It's very interesting having an author that you love and have always slightly idolized in the passenger seat of your car. Or knowing that she has your cell phone number. Or taking her to QFC to buy Airborne. Random normal things that are made completely not normal by the presence of a person you never thought you would meet, let alone share meals and jokes with.
I try to never be the overeager fan, although I am still a little giddy about the inscription in the front of my copy of Girl Meets God. But it was humbling to find that Lauren was just a person seeking to share her faith and learning with others, that she wanted my feedback after her talks, that she would share a bit of her life with me and ask about mine. I don't expect her to call my cell phone anytime soon, although it might be fun to catch up with her next year when I am in North Carolina.
But enough about me and my "meeting my idol" experience. You want to hear about the conference itself. It was the perfect conclusion to our Faith & Gender class: Lauren said some of the same things we had all been struggling to say, but in a much more elegant, learned way. My friend Randall commented on the plethora of "big words" she used: words that we rarely use in conversation (despite our often-touted reputation as highly-educated Seattleites). Lauren herself commented on how intellectual the audience questions were. But beyond the deep analysis of issues of faith and gender, she communicated truth about God, community, and how we should be living as people of God.
I took copious notes throughout the weekend, scribbling furiously in the notebook that I had used to take notes while reading Girl Meets God. Here are some excerpts from what struck me on Friday night:
"We always think of difference in terms of violence, heirarchy, domination. The Trinity models difference without heirarchy, community without violence."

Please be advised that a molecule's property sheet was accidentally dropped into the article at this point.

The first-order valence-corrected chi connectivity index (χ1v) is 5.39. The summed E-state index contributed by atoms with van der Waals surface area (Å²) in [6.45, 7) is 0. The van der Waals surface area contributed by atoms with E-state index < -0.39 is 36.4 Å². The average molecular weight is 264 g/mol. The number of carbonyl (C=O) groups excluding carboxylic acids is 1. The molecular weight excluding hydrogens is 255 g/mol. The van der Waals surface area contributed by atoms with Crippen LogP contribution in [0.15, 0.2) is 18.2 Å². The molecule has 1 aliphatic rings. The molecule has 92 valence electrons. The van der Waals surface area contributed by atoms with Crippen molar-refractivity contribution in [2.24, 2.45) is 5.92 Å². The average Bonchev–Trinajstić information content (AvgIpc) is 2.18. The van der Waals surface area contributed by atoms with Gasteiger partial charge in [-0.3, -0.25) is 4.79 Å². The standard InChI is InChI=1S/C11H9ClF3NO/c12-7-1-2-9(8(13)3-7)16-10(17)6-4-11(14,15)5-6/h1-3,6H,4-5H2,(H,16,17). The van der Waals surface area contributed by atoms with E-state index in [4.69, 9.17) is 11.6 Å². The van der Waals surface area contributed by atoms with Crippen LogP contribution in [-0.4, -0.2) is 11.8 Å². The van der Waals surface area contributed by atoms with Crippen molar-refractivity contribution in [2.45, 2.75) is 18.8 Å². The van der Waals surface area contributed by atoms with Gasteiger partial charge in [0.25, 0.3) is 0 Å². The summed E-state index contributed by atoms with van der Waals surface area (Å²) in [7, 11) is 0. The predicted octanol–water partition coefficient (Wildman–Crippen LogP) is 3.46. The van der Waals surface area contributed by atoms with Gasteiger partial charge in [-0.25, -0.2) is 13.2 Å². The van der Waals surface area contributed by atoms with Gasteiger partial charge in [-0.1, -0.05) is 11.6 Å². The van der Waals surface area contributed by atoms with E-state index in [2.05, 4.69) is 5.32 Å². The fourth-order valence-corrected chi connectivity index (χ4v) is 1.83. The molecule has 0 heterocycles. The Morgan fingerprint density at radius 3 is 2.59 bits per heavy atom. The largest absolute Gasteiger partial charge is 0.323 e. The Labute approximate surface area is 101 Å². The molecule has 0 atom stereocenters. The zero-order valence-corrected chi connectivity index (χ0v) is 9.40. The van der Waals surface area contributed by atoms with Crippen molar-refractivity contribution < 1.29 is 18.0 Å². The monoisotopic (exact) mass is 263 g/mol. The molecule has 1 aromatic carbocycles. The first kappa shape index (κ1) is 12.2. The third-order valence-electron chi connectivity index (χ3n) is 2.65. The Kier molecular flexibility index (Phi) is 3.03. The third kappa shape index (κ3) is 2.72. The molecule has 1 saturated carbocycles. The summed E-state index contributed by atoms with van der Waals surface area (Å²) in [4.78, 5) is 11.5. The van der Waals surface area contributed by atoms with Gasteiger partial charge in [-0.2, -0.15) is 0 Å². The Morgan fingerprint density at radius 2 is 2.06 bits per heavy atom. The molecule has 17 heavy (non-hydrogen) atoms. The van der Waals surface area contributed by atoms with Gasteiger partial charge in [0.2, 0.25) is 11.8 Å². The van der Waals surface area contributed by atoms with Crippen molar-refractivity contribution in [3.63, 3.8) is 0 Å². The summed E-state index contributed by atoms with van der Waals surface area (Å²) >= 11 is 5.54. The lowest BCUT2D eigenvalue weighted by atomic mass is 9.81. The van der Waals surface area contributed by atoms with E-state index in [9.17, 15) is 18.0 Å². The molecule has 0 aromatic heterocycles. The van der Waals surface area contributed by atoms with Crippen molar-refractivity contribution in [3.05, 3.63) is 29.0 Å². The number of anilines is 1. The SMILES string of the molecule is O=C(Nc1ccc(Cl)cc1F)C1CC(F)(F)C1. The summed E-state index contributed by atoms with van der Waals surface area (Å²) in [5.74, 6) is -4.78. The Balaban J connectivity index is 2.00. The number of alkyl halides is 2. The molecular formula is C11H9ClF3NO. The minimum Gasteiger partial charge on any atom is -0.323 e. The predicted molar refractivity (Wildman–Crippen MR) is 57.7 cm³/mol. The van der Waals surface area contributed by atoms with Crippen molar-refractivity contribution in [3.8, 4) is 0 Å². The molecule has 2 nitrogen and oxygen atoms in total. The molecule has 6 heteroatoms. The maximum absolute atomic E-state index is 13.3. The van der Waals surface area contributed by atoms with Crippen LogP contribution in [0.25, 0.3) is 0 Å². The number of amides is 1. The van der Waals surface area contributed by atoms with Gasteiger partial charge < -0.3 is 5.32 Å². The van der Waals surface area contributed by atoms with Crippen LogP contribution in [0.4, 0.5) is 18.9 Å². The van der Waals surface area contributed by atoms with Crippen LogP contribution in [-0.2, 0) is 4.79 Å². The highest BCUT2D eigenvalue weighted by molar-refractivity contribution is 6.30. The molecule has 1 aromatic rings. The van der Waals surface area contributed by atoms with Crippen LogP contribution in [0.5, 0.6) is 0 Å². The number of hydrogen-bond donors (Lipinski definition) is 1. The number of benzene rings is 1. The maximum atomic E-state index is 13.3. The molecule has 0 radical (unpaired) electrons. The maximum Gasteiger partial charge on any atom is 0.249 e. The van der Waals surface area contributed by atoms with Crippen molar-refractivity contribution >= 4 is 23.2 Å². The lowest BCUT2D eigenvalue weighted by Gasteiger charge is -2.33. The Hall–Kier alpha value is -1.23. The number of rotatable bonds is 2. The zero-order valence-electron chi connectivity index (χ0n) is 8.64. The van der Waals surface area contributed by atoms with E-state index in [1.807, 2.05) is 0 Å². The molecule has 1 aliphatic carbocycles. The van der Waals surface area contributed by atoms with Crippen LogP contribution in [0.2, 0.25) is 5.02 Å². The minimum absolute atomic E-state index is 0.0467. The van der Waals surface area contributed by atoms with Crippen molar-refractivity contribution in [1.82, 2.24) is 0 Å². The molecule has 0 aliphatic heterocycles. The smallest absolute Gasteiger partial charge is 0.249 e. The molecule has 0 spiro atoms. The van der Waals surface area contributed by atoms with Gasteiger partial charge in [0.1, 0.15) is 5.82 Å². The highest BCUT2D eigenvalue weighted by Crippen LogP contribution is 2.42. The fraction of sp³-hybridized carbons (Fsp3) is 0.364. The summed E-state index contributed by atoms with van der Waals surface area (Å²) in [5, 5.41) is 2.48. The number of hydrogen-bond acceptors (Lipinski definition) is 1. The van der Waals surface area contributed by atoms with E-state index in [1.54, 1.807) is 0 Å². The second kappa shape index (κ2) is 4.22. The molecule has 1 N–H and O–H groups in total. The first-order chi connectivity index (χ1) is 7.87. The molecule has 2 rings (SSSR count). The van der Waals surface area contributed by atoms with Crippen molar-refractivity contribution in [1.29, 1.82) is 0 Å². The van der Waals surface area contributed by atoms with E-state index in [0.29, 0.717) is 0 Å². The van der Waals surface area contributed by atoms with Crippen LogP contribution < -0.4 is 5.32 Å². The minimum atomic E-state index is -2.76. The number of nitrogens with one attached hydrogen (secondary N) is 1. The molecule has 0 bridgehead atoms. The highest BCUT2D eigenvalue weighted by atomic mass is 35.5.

"Love, not as emotion, but as a call to participate in a common vision"
"When we talk about mutual submission we are not talking politically. We are talking about a relationship where both people involved are changed."
"The picture of the Trinity reminds us of our fundamental incompleteness. Our gender should be a reminder of our need for each other, not a way to dominate each other."
"By being here, with you and different from you, I allow you to be more yourself and me to be more myself."
"We have taken the story from capitalism that men need to find their identity in their work outside the home and women are relegated to domestic life."
"In our culture, when we find a biological reality, that ends the conversation instead of starting the conversation on how to handle and manage these realities.
And from Saturday morning:
"What if we made looking at women in the church as normal and important as studying men and male disciples in the church?"
"The story of Mary: How an impoverished Jewish peasant girl became an international superstar."
"Mary prompts us to ask ourselves how we expect God to act in our lives."
"When Jesus weeps, He's not getting in touch with His feminine
side, He's getting in touch with His humanity."
"In an eschatalogical reality, singleness trumps marriage. The tie that persists is that of baptism, our lives as brothers and sisters."
"You're not 'waiting' you are conforming your body to what the Spirit is doing in your life right now."
"We are going to be seated together at the heavenly banquet, so we should start reconciliation now."
So much good stuff! So much depth, so much to think about. If you didn't make it to the conference, I hear that the recordings will be available on the Quest website soon, so you should check them out. Be challenged.
All in all, the work put into this depth class and conference and the words of our pastors, leaders, and Lauren have all made a huge impact on how I view myself as a woman, a Christian, and a servant in the church. I'm grateful for the opportunity and hope to continue the conversations and the consideration of all that was said.